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Determinants of health that are impacting Aboriginal and/or Torres Strait Islander peoples-Ben case Study

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Added on: 2023-04-21 08:47:14
Order Code: SA_33065_467
Question Task Id: 0
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Ben is a 14year old young Wiradjuri man from Dubbo who has recently moved off country with his family to Forster NSW after his dad Peter started a new job. Ben and his family have developed an excellent relationship with the local GP at Tobwabba Aboriginal Medical Service since they moved to the area. Recently Ben had contracted COVID-19 which has resulted in an exacerbation of his asthma, his parents have been concerned for his potential deterioration so contacted their GP who instructed them to go straight to the Hospital for treatment.

On arrival to the hospital Ben and Peter were cautious and guarded as historically the hospital can be a very discriminatory place. Ben’s grandfather, a member of the Stolen Generations, had been taken from his mother at a regional hospital as a baby, and this pain and trauma has been passed on to Peter and his family in many ways making them both feel uncomfortable in the hospital environment. To their surprise they were greeted at the entry by a nurse who gave a warm reception and showed them the way to the Emergency Department (ED). This made Ben and Peter feel welcome in the space.

In ED, their nurse Jen could tell Ben and Peter were uncomfortable based on non-verbal cues so asked if they would like the curtains closed for privacy. She sat beside him and started some general conversation asking about Ben’s siblings and interests before asking if she could take his vital signs. Jen explained the treatment plan so both Ben and Peter understood and discussed further management once they go home. She also asked whether he identified as Aboriginal and/or Torres Strait Islander to which Peter replied “yes, Aboriginal,” she followed on to ask if Ben and Peter would like access to the Aboriginal Liaison Officer (ALO) whilst they were in the ED, acknowledging that it is an overwhelming environment, and a challenging time with Covid limiting the number of family allowed. Peter was surprised but also incredibly grateful for this service. This opened the conversation further and Jen could tell Ben and Peter were feeling a bit more relaxed. She pointed out the mural painted by a local Aboriginal artist in the community that she admired and took the time to tell the story behind it which turned out to be someone Peter knew. Just as Jen left to see her other patients, Megan, the Aboriginal Liaison Officer was already in the ED and popped over to meet with them whilst Ben received his treatment.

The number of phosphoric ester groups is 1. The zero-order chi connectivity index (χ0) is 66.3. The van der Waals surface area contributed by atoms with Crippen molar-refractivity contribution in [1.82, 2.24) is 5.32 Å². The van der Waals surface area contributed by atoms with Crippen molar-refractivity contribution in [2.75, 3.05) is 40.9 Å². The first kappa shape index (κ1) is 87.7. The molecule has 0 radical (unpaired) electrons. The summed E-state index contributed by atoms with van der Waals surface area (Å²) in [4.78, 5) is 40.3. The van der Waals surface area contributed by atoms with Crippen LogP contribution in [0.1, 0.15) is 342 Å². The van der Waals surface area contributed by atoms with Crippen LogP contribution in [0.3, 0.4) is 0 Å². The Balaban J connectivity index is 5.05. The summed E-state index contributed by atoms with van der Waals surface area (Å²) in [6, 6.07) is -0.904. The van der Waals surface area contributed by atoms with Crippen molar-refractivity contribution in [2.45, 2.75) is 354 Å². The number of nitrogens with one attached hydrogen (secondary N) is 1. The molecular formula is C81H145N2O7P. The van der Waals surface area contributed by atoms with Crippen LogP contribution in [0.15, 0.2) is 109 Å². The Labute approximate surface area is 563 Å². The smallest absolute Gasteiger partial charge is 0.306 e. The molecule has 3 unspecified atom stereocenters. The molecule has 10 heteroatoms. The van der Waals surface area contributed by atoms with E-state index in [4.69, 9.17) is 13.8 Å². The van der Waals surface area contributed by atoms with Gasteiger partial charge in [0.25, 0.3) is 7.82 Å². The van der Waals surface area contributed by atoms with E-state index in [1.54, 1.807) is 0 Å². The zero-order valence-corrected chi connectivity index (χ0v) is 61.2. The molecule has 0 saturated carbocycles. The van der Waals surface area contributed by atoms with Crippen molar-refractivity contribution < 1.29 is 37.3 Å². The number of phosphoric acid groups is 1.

Megan noticed that Ben was quiet and avoiding eye contact, so she pulled up a chair beside him and began yarning about family, sport, and school before exploring how he has been feeling lately. Peter, feeling comfortable in the setting disclosed that he feels Ben has been spending more time than usual in his room and not seeing friends as much as he normally does. At first Peter had thought this was due to Ben being unwell with Covid, but as he got more comfortable in the conversation Ben disclosed, he has been feeling “a bit off lately and disconnected” and “not really wanting to see his mates.” Having never felt this way before he was unsure about discussing it with family, certain it would pass but said he was missing his family back home in Dubbo. With Peter and Ben’s consent, Megan discussed her concerns with the nurse who suggested the Youth Social Emotional Wellbeing (SEW) Assessment, a culturally specific version of the HEEADSSS assessment used in the hospital which highlighted the need for support. The Hospital made sure to send a prompt discharge summary to Ben’s GP at Tobwabba, where he was then connected with some regular check-ins and support through Tobwabba’s Social and Emotional Wellbeing Team. A few months later Ben and Peter returned to the Hospital to catch up with the ALO Megan and thank her for her care and consideration. Ben was back playing sport and hanging with his mates. They were planning a trip back to Dubbo the following week to spend time with family.


1. Using the six guiding principles of trauma-informed care, critically discuss what was done well in this scenario and why? Support your answer with evidence-based research (20 marks)

2. Considering how a culturally safe environment was ensured for Ben throughout his hospital admission, critically discuss the impact of cultural safety in the healthcare setting on future health outcomes for Aboriginal and/or Torres Strait Islander peoples? Support your answer with evidence-based research (20 marks)

3. Identify three significant risk factors that can impact the Social and Emotional Wellbeing of Aboriginal and/or Torres Strait Islander Peoples? Critically discuss these in relation to the case study (20 marks)

4. Reflect on what was done well in this scenario in providing care for Aboriginal and/or Torres Strait Islander peoples. How could you learn from this in your future nursing career?

Consider how a culturally unsafe environment or one’s unconscious bias could negatively impact the healthcare experience and health outcomes for patients like Ben (20 marks)

  • Uploaded By : Katthy Wills
  • Posted on : April 21st, 2023
  • Downloads : 1
  • Views : 181

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